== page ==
Take a look at this graph:
If you’re not shocked, try looking at it again.
It shows that Japan’s population has already begun to decline from its peak of 128 million people in 2010, and that this decline will continue over the coming decades at a rate of approximately 1 million per year. By mid-century there will be fewer than 100 million people, and by 2080 the population of the country will have dropped by 50%.
Of course, such predictions are subject to assumptions about future birth rates, death rates and net immigration, all of which are uncertain. However, with stubbornly low fertility rates (1.4 children per woman), one quarter of the population now aged over 65, and restrictive immigration policies, they represent a realistic view.
So what happens to a society when population numbers decline steeply through natural attrition (i.e. not through war or natural disaster) over a long period? As it happens, Ireland underwent a similar trend over a 120-year period from the mid-19th century, losing half its population to emigration. But I don’t think the two situations are comparable.
First of all, while the rural population of Ireland fell dramatically, Ireland’s cities grew during the period, and the country grew in prosperity (albeit slowly). Japan’s population is already overwhelmingly urban (80%), so there is little scope for cities to maintain their population through internal migration. In fact, the big cities such as Tokyo and Osaka are already experiencing population reductions (although their suburbs and neighbouring cities are holding steady or still growing).
Some questions on my mind are:
- What happens to the existing infrastructure (for example, the amazing bridges of Osaka Harbour, the long road tunnels that snake through the mountains between the major cities, the tall buildings and high-speed rail lines)? Will a smaller population be able to afford the upkeep of the infrastructure they inherit?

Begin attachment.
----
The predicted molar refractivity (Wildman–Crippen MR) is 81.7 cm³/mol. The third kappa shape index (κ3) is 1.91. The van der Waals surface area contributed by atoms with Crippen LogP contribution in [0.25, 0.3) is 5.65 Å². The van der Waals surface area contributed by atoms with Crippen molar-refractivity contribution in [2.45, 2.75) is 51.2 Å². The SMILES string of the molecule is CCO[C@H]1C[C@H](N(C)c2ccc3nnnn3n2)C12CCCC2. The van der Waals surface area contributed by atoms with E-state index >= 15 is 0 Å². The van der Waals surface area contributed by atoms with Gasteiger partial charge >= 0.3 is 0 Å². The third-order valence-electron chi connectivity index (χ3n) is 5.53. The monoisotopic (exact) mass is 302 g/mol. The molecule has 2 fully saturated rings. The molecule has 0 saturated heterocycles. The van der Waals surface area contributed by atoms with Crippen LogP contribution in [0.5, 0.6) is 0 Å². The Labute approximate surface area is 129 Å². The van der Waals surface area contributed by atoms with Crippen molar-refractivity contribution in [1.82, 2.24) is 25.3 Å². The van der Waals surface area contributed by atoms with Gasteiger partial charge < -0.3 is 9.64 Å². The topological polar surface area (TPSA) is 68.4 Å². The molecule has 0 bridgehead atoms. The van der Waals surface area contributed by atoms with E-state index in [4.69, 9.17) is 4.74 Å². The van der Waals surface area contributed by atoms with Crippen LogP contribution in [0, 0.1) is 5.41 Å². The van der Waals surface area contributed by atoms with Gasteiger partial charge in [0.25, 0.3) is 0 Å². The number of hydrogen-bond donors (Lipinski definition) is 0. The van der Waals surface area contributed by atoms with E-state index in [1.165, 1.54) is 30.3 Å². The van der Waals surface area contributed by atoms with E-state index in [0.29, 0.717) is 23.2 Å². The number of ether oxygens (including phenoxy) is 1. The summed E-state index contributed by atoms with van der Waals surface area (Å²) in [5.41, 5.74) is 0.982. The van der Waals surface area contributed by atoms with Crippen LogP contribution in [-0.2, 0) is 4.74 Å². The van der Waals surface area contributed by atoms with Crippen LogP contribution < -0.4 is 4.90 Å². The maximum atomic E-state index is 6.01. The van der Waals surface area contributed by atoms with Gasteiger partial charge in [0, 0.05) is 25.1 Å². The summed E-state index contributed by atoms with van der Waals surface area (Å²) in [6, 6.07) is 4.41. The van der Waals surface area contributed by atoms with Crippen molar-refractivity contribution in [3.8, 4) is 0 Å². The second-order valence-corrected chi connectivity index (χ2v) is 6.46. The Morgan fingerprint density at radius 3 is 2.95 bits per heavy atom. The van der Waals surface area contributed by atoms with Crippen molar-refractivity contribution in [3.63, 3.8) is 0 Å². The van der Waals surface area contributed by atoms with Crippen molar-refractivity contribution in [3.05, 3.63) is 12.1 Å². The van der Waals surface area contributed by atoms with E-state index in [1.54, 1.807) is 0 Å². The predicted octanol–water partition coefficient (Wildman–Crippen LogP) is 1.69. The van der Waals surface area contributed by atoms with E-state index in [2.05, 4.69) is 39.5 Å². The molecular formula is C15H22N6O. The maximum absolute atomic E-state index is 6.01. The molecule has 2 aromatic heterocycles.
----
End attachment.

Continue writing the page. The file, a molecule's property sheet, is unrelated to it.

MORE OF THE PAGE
The answer depends on whether future productivity increases allow a smaller working population to maintain or grow GDP. This in turn depends on future technological trends, which are unknowable.
- What happens to the land?
In our area, we see many small plots of land being farmed by elderly people. Their children have grown up, maybe have a college education and an office job, and there is nobody to take over the farm when the farmer becomes too old or too ill to continue.
Up to now, such land has been developed for housing (such as the street we live on now, which was probably a rice-field 15 years ago). Even in the year since we arrived, we have seen some fields in our neighbourhood being built on. But with a shrinking population, demand for housing will reduce, and the trend for converting agricultural land to housing will presumably come to a stop.
Our nearby park, on the other hand, is growing. I wrote last week about Ooizumi Ryokuchi park, a very large park near our house. One part of it, which we visit regularly, has been newly incorporated into the park, and there are grandiose plans for further expansion, taking over large areas now used for agriculture and light industry.
The existing extent of the park is shown in red (including a little exclave to the north-east, in Matsubara city). The area outlined in yellow has been acquired by the park but has not yet been landscaped and opened to the public. And the blue represents the ultimate intention to expand to the east as land becomes available in Nakamura village, joining the two parts of the park into a single contiguous area some 30% larger than at present.
This, to me, is amazing. I am so used to the idea of land at the fringes of cities being gradually but inexorably incorporated into the urban sprawl, green belts coming under relentless pressure for development, that it would never have occurred to me that it would instead become parkland. But with a shrinking population, there is a different dynamic at play. Perhaps this is an example of what the future holds for Japan and for other developed countries.